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I need names of some really great books to read over break. Anyone got any suggestions?


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Showing 1-25 of 467 posts in this discussion
Initial post: Nov 16, 2011 12:51:03 PM PST
Jovigirl says:
I am open to any kinds of books.

Posted on Nov 16, 2011 1:52:39 PM PST
Marques says:
Hello, I read a very good spy book a few days ago, Tinker Tailor Soldier Spy: A George Smiley Novel by John le Carré, it is the inspiration for the major motion picture starring Gary Oldman and Colin Firth.

My favorite book is The Picture of Dorian Gray by Oscar Wilde.

Posted on Nov 16, 2011 2:30:40 PM PST
maggie says:
Provenance. Talk about a real-life thriller! Great book!

In reply to an earlier post on Nov 16, 2011 4:06:42 PM PST
C. Selph says:
I always encourage people to read Atlas Shrugged....it's been called the most influential book ever written--second only to the Bible.

Posted on Nov 16, 2011 4:28:36 PM PST
Here are a few:

The No.1 Ladies' Detective Agency (Movie Tie-in Edition) by Alexander McCall Smith

Jonathan Strange & Mr Norrell: A Novel

Death of a Cozy Writer (A St. Just Mystery)

Pnin (Everyman's Library Classics & Contemporary Classics) by Nabokov (One of the funniest sad books or saddest funny books I've ever read.)

Cat's Eye by Margaret Atwood (or just about anything else by her)

The Collected Poems of Dylan Thomas: The Original Edition (Be sure to read "Fern Hill" if you pick up this book -- one of my absolute favorite poems.)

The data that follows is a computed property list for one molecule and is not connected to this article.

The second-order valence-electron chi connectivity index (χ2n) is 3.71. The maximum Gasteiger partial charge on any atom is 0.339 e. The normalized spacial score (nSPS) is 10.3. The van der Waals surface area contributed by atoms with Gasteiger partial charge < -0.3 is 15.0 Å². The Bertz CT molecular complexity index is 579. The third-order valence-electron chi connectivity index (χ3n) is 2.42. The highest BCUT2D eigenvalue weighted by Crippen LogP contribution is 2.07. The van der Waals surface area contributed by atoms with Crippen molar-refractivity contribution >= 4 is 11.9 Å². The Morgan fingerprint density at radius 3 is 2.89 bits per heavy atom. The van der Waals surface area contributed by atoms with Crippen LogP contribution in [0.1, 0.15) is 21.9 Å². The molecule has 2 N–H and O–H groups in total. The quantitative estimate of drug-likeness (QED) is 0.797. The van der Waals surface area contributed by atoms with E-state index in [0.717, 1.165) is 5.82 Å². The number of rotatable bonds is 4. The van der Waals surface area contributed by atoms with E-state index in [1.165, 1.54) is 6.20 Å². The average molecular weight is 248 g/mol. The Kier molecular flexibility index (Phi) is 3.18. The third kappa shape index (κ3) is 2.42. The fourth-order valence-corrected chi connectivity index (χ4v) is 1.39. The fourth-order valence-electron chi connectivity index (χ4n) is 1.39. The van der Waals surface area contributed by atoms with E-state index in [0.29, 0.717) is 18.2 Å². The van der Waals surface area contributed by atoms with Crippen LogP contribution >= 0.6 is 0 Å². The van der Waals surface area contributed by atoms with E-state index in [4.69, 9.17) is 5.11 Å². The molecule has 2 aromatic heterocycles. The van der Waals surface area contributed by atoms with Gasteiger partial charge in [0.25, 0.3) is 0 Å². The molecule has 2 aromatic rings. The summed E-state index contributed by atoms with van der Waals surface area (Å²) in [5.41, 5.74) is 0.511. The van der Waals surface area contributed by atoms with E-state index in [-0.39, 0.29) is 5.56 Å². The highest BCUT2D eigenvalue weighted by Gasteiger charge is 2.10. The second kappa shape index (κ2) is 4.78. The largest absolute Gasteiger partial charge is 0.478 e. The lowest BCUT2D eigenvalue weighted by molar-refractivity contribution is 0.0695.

The Collected Short Stories of Anton Chekhov Volume I: 100 Short Stories (Unexpurgated Edition) (Halcyon Classics) (Chekhov's a master of the short story, IMO, although he's better known for his plays. Great for picking up at spare moments when you're not on break, too!)

Tinker, Tailor, Soldier, Spy and The Picture of Dorian Gray are also good -- I especially like The Picture of Dorian Gray.

In reply to an earlier post on Nov 16, 2011 4:57:10 PM PST
the last day by Glenn Klier

Posted on Nov 16, 2011 5:06:45 PM PST
mushymarn says:
Tina Fey's Bossypants is a fun read.

In reply to an earlier post on Nov 16, 2011 5:24:28 PM PST
Don Quixote says:
Wholeheartedly agree....would have been my recommendation.

In reply to an earlier post on Nov 16, 2011 5:47:16 PM PST
[Deleted by Amazon on Nov 27, 2011 2:18:34 PM PST]

Posted on Nov 16, 2011 5:56:07 PM PST
Sheena says:
The Thorn Birds (Colleen McCullough) Is great so far i'm reading it now I also really like The Hunger Games series by Suzanne Collins and if you can stand really lewd language and gore Allison Brennan writes son really wicked thrillers.

In reply to an earlier post on Nov 16, 2011 6:10:56 PM PST
David W. says:
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Posted on Nov 16, 2011 6:23:16 PM PST
M. Rankin says:
There are so many good authors. If you want fiction--Romance: go for Nora Roberts/J.D. Robb. Science Fiction: Mercedes Lackey, Anne McCaffrey. Suspense: I just found Nelson DeMille. He'll keep you up nights worrying!! If you want gentle, non-offensive stories, try Jan Karon.